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Consistency between the Granting of State Aid and the Polluter-Pays Principle: Aid Aimed at Mitigating Climate Change

Consistency between the Granting of State Aid and the Polluter-Pays Principle: Aid Aimed at... Since 2009, the EU ets Directive set up a general rule for the auctioning of emission allowances. It is subject to a number of exemptions. The transitional allocation of free allowances in the electricity sector, and in general the granting of free or below-market-price allowances, are caught by the tfeu prohibition on grants of state aid. However, the EU legislature and its executive—the European Commission—are empowered to grant the EU member states exemptions in order to correct market failures. At face value, such arrangements seem to run contrary to the polluter-pays principle on account that state aid subsidizes emissions of greenhouse gases instead of internalizing their costs into the price of goods and services delivered by the recipient installations. This article explores how such arrangements amount to state aid and analyses the manner in which the exemptions are consistent with the polluter-pays principle. http://www.deepdyve.com/assets/images/DeepDyve-Logo-lg.png Climate Law Brill

Consistency between the Granting of State Aid and the Polluter-Pays Principle: Aid Aimed at Mitigating Climate Change

Climate Law , Volume 10 (1): 22 – Mar 19, 2020

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Publisher
Brill
Copyright
Copyright © Koninklijke Brill NV, Leiden, The Netherlands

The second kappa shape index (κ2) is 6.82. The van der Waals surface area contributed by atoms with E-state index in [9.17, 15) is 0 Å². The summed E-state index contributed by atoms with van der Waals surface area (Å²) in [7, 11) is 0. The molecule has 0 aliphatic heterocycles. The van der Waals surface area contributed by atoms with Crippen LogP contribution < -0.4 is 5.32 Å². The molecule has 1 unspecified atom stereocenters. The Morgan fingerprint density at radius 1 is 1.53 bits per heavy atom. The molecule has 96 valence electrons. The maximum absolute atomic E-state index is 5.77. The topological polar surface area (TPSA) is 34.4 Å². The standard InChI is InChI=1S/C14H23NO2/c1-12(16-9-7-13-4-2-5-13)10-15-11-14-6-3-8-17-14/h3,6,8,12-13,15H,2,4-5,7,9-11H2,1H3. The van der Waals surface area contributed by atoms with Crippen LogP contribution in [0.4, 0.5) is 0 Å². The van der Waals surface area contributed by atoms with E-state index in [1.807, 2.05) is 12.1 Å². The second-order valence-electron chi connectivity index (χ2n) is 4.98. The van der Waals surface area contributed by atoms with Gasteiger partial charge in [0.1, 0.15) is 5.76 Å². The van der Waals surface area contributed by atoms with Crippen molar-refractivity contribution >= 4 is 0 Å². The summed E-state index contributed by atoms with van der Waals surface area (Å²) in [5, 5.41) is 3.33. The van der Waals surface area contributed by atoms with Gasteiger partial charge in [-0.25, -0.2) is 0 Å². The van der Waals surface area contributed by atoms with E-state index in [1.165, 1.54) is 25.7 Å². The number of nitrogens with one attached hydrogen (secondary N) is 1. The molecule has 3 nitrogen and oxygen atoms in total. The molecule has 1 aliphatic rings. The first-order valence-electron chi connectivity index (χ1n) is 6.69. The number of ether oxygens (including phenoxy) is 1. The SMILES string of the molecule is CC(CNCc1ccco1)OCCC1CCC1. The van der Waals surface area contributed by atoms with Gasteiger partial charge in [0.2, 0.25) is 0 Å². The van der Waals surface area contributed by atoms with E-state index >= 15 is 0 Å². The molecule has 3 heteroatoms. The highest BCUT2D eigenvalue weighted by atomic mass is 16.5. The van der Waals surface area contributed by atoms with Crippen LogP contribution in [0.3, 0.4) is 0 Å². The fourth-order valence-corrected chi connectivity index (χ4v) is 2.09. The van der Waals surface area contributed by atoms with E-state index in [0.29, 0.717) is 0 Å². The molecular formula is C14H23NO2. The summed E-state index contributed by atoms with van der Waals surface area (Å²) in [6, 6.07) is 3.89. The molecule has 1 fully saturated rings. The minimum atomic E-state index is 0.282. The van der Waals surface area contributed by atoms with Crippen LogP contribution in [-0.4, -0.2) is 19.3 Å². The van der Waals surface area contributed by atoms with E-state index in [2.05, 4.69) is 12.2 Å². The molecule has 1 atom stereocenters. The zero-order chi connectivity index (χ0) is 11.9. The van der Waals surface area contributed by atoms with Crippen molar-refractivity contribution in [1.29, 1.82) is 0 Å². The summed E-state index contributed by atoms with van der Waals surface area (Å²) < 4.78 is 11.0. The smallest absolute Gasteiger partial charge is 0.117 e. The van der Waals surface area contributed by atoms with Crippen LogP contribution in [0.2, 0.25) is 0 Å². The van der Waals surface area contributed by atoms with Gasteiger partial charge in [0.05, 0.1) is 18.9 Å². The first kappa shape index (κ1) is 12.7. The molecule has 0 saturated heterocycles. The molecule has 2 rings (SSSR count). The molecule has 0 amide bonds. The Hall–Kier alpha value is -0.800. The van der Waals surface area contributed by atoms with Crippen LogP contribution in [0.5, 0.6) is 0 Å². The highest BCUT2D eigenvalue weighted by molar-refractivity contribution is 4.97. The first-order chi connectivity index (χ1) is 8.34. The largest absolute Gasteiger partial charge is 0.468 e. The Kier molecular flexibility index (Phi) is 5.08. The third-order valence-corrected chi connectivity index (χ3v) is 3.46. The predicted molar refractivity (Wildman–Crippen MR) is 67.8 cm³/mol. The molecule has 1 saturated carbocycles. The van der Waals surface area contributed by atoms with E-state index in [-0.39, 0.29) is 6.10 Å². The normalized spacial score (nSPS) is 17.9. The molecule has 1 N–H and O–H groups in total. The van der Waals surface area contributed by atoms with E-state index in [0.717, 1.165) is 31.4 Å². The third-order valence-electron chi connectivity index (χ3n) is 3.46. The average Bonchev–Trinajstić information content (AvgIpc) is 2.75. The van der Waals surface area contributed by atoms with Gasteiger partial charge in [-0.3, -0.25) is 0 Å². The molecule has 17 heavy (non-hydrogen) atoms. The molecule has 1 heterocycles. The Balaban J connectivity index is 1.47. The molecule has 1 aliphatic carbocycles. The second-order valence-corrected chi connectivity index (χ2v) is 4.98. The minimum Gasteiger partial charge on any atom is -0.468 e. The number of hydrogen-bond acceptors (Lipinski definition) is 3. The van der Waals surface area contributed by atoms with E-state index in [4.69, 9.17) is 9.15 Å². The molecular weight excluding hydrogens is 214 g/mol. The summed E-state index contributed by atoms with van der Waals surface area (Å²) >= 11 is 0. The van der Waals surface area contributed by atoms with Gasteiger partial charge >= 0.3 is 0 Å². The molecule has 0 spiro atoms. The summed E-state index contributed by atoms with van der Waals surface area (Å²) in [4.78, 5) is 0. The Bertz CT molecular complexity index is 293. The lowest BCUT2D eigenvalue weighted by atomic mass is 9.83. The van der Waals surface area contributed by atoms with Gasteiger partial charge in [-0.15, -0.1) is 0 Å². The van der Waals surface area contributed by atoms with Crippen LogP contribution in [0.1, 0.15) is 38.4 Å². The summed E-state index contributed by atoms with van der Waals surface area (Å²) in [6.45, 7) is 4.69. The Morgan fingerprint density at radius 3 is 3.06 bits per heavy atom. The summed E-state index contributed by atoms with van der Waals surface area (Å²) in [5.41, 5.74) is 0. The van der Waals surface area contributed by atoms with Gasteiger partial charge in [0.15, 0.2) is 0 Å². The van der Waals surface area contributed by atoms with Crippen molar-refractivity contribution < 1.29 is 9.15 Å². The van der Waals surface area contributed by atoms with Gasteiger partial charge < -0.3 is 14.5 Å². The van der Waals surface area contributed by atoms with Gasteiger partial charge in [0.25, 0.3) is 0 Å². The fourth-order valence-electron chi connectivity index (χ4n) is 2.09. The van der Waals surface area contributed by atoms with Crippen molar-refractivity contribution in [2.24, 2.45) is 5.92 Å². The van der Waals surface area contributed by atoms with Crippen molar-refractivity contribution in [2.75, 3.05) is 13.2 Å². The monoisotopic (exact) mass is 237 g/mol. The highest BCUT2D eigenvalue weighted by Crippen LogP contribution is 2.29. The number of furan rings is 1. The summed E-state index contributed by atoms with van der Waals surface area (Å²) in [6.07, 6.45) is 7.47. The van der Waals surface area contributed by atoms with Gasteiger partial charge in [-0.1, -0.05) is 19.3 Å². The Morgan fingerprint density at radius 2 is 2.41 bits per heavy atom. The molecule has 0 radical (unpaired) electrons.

ISSN
1878-6553
eISSN
1878-6561
DOI
10.1163/18786561-01001002
Publisher site
See Article on Publisher Site

Abstract

Since 2009, the EU ets Directive set up a general rule for the auctioning of emission allowances. It is subject to a number of exemptions. The transitional allocation of free allowances in the electricity sector, and in general the granting of free or below-market-price allowances, are caught by the tfeu prohibition on grants of state aid. However, the EU legislature and its executive—the European Commission—are empowered to grant the EU member states exemptions in order to correct market failures. At face value, such arrangements seem to run contrary to the polluter-pays principle on account that state aid subsidizes emissions of greenhouse gases instead of internalizing their costs into the price of goods and services delivered by the recipient installations. This article explores how such arrangements amount to state aid and analyses the manner in which the exemptions are consistent with the polluter-pays principle.

Journal

Climate LawBrill

Published: Mar 19, 2020

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